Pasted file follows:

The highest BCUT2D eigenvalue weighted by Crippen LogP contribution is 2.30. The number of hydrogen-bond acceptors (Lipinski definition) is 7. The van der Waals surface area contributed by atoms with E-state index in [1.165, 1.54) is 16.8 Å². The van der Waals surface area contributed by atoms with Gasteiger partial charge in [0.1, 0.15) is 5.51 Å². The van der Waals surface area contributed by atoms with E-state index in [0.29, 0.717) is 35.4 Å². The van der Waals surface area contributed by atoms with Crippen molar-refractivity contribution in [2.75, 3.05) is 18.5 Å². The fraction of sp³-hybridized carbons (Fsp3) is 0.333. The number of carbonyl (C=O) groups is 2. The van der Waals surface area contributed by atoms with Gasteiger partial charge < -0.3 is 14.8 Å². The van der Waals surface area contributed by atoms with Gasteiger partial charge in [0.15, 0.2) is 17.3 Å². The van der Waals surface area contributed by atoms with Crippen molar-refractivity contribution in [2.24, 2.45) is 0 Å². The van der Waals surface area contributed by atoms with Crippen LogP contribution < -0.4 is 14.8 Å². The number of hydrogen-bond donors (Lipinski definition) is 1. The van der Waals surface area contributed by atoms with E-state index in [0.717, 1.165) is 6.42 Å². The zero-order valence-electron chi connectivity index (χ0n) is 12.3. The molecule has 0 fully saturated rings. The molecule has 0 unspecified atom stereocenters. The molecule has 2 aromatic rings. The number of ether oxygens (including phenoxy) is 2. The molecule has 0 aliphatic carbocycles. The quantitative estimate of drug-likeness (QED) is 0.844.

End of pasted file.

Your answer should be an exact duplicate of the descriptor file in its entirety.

The highest BCUT2D eigenvalue weighted by Crippen LogP contribution is 2.30. The number of hydrogen-bond acceptors (Lipinski definition) is 7. The van der Waals surface area contributed by atoms with E-state index in [1.165, 1.54) is 16.8 Å². The van der Waals surface area contributed by atoms with Gasteiger partial charge in [0.1, 0.15) is 5.51 Å². The van der Waals surface area contributed by atoms with E-state index in [0.29, 0.717) is 35.4 Å². The van der Waals surface area contributed by atoms with Crippen molar-refractivity contribution in [2.75, 3.05) is 18.5 Å². The fraction of sp³-hybridized carbons (Fsp3) is 0.333. The number of carbonyl (C=O) groups is 2. The van der Waals surface area contributed by atoms with Gasteiger partial charge < -0.3 is 14.8 Å². The van der Waals surface area contributed by atoms with Gasteiger partial charge in [0.15, 0.2) is 17.3 Å². The van der Waals surface area contributed by atoms with Crippen molar-refractivity contribution in [2.24, 2.45) is 0 Å². The van der Waals surface area contributed by atoms with Crippen LogP contribution < -0.4 is 14.8 Å². The number of hydrogen-bond donors (Lipinski definition) is 1. The van der Waals surface area contributed by atoms with E-state index in [0.717, 1.165) is 6.42 Å². The zero-order valence-electron chi connectivity index (χ0n) is 12.3. The molecule has 0 fully saturated rings. The molecule has 0 unspecified atom stereocenters. The molecule has 2 aromatic rings. The number of ether oxygens (including phenoxy) is 2. The molecule has 0 aliphatic carbocycles. The quantitative estimate of drug-likeness (QED) is 0.844.